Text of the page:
Understanding genetic disease in a socio-historical context: a case study of cystic fibrosis

Authors


Address for correspondence: Anne Kerr, Department of Sociology, University of York, York, YO10 5DD.
e-mail: eak3@york.ac.uk

Abstract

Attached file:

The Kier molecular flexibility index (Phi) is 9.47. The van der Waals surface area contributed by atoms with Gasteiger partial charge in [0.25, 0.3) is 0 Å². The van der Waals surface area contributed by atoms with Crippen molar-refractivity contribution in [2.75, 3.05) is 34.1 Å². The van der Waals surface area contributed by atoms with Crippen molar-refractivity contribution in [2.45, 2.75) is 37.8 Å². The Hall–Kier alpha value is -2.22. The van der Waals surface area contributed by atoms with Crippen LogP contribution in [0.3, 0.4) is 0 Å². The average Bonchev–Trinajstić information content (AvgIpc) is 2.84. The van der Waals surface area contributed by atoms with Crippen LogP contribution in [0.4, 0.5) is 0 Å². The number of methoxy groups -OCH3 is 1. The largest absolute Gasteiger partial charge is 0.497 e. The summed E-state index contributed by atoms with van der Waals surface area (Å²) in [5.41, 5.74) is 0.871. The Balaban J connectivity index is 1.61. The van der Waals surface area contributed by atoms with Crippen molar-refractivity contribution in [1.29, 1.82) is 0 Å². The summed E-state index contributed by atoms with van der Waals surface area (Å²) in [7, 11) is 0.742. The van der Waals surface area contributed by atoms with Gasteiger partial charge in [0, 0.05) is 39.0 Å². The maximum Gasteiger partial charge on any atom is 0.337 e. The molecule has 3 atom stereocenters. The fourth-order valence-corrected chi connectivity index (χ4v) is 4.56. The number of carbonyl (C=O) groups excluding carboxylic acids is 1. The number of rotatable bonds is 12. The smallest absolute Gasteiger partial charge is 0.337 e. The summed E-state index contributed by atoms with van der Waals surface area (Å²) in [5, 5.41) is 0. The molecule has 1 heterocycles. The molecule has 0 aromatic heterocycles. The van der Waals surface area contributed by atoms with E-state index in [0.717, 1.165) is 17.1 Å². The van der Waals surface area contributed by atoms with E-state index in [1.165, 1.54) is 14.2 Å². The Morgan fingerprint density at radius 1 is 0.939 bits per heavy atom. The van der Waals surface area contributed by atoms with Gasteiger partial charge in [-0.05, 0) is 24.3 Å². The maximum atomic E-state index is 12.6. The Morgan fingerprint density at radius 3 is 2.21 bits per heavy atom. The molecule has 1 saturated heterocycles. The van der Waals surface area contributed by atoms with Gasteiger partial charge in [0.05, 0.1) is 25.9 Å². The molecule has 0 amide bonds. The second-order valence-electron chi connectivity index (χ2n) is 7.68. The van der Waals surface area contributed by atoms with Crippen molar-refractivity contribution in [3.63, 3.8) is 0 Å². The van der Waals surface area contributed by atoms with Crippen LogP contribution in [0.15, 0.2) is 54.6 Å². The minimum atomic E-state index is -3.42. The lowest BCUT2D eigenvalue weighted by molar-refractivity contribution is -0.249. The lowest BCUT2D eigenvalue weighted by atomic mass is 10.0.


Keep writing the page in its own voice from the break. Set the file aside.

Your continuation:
In this article I present a socio-historical analysis of the definition and diagnosis of one particular genetic disease – cystic fibrosis (CF) – in an effort the better to understand its social context both before and after the advent of molecular genetics. I begin my analysis with some background on the history of CF, before moving on to consider the emergence of the notion of classic CF, the development of the sweat test, early approaches to mild or variant forms of CF, the concept of CF as a genetic disease, the concept of CF as a collection of related disorders, and developments in the understanding and diagnosis of CF which came about in the wake of molecular genetics. I highlight a range of technological, professional and patient developments and how these stimulated new research, typologies and clinical tools. I also consider how different notions of CF were mobilised, either to support or undermine a particular approach to diagnosis or treatment, and consider how the dynamic and contextual characteristics of CF were accounted for by scientists and clinicians with an interest in CF. I end by discussing the implications of my analysis for the contemporary sociology of genetics, and related studies in the sociology of medicine more generally.

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